France’s largest dairy company, Lactalis, has continuously polluted the country’s waterways over the past decade according to a new report by Disclose, a French investigative journalism organization.
After a year-long investigation, Disclose examined activities of 60 of Lactalis’s 70 or so production sites, exposing questionable company practices ranging from food safety failings and massive pollution of rivers to tax evasion and silencing of whistleblowers.
Disclose found that 38 of the company’s production sites in France had breached environmental regulations between 2010 and this year, the Guardian reported. According to the investigation, Lactalis released milk-related derivatives or byproducts into rivers, becoming fatal to aquatic life in large volumes.
“The information we have been able to gather reveals a huge environmental pollution scandal,” Geoffrey Livolsi, co-editor-in-chief of Disclose who led the investigation, told the Guardian. “The frequency of the pollution, and the number of industrial sites concerned, raises serious questions about the group’s ability to follow environmental regulations.”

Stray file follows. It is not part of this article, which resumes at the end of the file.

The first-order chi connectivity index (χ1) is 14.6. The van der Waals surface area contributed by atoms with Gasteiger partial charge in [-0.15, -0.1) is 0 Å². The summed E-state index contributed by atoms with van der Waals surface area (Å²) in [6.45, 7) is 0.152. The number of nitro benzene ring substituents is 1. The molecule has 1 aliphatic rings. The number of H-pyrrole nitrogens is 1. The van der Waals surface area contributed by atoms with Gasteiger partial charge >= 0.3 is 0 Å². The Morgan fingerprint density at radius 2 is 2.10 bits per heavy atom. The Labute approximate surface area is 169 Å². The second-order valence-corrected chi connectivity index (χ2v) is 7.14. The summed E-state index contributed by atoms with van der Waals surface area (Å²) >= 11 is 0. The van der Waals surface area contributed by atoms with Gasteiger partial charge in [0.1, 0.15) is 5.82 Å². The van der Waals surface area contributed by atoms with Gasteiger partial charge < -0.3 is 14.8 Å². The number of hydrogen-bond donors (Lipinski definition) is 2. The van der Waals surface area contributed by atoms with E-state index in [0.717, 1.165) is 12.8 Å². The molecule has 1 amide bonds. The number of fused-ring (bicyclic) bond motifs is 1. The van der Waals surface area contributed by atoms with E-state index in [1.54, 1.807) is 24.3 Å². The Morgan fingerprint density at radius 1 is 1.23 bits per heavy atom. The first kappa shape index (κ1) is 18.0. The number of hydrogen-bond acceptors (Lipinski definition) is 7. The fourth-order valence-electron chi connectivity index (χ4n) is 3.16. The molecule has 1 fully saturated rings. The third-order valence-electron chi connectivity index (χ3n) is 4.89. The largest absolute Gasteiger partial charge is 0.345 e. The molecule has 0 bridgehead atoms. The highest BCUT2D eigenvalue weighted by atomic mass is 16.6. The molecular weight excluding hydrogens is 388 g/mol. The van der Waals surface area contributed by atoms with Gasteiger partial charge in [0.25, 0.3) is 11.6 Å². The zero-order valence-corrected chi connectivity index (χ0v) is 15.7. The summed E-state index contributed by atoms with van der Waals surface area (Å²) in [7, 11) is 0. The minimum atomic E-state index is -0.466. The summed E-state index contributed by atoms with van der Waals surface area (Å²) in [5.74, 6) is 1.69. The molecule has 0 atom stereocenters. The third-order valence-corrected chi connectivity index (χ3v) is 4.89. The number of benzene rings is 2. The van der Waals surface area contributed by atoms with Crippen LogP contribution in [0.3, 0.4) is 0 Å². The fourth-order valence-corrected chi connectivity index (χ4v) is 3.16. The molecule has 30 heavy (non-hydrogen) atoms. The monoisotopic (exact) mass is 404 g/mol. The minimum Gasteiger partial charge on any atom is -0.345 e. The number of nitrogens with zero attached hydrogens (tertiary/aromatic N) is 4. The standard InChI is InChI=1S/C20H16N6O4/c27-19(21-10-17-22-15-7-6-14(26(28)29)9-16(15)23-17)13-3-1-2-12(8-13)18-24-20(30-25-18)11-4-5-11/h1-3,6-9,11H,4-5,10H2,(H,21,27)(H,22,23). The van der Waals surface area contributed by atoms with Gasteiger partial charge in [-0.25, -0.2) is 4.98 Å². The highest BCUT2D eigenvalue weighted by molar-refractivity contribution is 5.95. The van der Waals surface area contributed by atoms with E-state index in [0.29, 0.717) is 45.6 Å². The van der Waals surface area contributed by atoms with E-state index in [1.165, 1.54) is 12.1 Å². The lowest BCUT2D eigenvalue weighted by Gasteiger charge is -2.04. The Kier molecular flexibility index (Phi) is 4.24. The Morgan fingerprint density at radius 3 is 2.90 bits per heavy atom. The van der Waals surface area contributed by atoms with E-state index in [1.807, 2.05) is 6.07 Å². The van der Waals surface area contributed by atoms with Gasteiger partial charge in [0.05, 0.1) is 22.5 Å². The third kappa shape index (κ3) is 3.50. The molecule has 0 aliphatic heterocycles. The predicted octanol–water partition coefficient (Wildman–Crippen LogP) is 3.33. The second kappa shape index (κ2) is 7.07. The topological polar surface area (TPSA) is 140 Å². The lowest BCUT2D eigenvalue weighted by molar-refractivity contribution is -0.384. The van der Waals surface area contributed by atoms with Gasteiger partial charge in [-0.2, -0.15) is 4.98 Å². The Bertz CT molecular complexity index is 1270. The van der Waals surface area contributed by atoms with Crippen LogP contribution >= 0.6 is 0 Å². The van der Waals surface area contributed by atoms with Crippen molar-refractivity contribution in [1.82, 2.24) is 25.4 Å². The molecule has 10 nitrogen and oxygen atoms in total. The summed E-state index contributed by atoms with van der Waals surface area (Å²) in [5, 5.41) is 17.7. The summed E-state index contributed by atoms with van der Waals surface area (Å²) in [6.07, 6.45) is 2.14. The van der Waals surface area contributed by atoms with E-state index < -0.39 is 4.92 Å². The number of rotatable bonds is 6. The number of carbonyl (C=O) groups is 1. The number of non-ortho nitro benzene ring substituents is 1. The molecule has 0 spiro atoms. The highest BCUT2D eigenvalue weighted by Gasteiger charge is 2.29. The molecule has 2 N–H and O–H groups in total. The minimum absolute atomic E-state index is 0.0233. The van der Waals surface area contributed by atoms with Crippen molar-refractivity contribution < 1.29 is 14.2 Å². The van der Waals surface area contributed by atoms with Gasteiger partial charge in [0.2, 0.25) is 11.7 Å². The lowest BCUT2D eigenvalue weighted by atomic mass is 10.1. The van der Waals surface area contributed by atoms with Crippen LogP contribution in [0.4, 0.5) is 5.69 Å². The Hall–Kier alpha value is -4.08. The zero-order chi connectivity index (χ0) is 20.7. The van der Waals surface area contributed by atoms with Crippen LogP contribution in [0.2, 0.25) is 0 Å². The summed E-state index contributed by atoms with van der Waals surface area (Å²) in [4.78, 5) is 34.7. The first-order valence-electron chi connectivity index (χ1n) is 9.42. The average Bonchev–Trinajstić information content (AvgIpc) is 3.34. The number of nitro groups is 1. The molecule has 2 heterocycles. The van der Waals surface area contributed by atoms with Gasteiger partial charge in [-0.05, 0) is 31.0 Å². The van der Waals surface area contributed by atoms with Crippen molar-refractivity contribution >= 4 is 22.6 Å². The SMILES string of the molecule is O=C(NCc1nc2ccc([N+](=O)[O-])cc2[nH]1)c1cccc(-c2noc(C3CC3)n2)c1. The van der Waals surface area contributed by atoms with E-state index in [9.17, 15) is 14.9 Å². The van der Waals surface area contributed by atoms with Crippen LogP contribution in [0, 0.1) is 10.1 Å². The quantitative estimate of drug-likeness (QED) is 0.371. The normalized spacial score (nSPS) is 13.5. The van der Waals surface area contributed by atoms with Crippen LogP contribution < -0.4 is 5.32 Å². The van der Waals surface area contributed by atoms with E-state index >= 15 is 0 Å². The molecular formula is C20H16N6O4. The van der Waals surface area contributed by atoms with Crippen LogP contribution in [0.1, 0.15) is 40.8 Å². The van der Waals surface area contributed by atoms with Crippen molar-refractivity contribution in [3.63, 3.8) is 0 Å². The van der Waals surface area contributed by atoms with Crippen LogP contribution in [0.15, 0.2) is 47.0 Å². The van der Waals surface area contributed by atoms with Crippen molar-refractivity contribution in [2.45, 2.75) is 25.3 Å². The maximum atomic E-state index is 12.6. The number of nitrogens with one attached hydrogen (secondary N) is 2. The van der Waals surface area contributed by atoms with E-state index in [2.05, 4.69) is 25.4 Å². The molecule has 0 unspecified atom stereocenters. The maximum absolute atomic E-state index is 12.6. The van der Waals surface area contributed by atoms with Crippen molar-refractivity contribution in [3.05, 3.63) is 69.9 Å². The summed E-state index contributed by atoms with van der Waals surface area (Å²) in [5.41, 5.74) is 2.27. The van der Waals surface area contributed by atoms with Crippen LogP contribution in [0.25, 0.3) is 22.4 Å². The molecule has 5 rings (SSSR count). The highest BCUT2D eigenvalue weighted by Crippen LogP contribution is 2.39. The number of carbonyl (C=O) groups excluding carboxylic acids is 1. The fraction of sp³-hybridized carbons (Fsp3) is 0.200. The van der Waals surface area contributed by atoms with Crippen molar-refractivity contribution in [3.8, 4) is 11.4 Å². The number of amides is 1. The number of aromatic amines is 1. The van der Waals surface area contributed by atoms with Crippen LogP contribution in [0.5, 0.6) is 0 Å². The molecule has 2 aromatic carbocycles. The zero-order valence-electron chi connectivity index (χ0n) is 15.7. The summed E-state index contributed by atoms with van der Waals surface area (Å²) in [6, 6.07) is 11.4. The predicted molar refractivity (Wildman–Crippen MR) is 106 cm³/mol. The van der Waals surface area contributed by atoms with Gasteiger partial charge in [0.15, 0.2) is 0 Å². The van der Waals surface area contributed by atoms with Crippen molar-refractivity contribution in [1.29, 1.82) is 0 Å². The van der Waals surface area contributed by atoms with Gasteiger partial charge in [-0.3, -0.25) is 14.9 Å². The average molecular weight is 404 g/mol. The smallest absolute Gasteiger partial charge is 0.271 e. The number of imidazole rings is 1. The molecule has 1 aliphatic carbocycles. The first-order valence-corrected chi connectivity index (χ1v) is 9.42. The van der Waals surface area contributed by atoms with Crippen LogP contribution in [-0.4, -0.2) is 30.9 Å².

The report accused the company of polluting some of the country’s most iconic rivers including the Loire as well as the Véronne in the Auvergne region; the Seiche, which flows through Brittany; and the Isère in the Vercors natural park.
Lactalis is considered one of the global leaders in the dairy industry, owning brands all over the world, producing specialty French cheeses, and employing around 80,000 people in 94 countries.
“The current regulation and control system for agri-business sites presenting a risk for the environment is totally obsolete and inefficient,” Suzanne Dalle, who is in charge of agricultural campaigns at Greenpeace France, told the Guardian. “In this case, Lactalis has allowed accidents to multiply in its facilities, with dramatic consequences in terms of water pollution in particular.”
Dairy productions around the world have been responsible for massive pollution in waterways. From Wisconsin to New Zealand, agricultural run-off has contaminated drinking water with dangerous nitrates and harmed aquatic life in rivers and lakes.
The USDA estimated that manure from 200 dairy cows produces as much nitrogen as sewage from a community of 5,000 to 10,000 people. High nitrate levels can be fatal for newborn infants and have been linked to cancer, thyroid disease, and disruptions to reproductive health. Concentrated nitrates can cause toxic algal blooms which can further damage animal and human health.
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